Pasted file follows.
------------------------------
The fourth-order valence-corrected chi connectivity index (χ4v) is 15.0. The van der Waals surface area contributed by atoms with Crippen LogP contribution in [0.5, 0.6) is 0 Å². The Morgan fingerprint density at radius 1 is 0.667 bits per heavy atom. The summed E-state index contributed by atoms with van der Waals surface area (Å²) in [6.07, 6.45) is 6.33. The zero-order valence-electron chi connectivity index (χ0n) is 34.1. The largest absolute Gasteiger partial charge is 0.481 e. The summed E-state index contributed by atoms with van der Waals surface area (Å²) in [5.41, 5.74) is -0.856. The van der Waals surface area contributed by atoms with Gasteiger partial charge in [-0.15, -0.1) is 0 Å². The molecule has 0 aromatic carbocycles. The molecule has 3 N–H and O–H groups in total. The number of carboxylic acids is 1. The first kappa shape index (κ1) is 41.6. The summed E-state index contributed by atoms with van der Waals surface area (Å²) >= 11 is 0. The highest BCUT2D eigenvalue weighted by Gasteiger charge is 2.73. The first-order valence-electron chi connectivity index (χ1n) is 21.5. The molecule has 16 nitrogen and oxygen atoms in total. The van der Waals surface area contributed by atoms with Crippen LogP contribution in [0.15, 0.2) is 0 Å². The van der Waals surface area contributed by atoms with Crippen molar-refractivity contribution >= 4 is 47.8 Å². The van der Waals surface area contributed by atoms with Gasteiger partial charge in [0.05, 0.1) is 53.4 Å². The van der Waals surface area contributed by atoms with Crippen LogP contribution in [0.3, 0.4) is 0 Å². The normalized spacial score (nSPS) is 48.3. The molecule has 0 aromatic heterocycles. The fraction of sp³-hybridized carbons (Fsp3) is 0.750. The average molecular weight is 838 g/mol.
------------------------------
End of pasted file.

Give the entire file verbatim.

The fourth-order valence-corrected chi connectivity index (χ4v) is 15.0. The van der Waals surface area contributed by atoms with Crippen LogP contribution in [0.5, 0.6) is 0 Å². The Morgan fingerprint density at radius 1 is 0.667 bits per heavy atom. The summed E-state index contributed by atoms with van der Waals surface area (Å²) in [6.07, 6.45) is 6.33. The zero-order valence-electron chi connectivity index (χ0n) is 34.1. The largest absolute Gasteiger partial charge is 0.481 e. The summed E-state index contributed by atoms with van der Waals surface area (Å²) in [5.41, 5.74) is -0.856. The van der Waals surface area contributed by atoms with Gasteiger partial charge in [-0.15, -0.1) is 0 Å². The molecule has 0 aromatic carbocycles. The molecule has 3 N–H and O–H groups in total. The number of carboxylic acids is 1. The first kappa shape index (κ1) is 41.6. The summed E-state index contributed by atoms with van der Waals surface area (Å²) >= 11 is 0. The highest BCUT2D eigenvalue weighted by Gasteiger charge is 2.73. The first-order valence-electron chi connectivity index (χ1n) is 21.5. The molecule has 16 nitrogen and oxygen atoms in total. The van der Waals surface area contributed by atoms with Crippen LogP contribution in [0.15, 0.2) is 0 Å². The van der Waals surface area contributed by atoms with Crippen molar-refractivity contribution >= 4 is 47.8 Å². The van der Waals surface area contributed by atoms with Gasteiger partial charge in [0.05, 0.1) is 53.4 Å². The van der Waals surface area contributed by atoms with Crippen LogP contribution in [0.3, 0.4) is 0 Å². The normalized spacial score (nSPS) is 48.3. The molecule has 0 aromatic heterocycles. The fraction of sp³-hybridized carbons (Fsp3) is 0.750. The average molecular weight is 838 g/mol.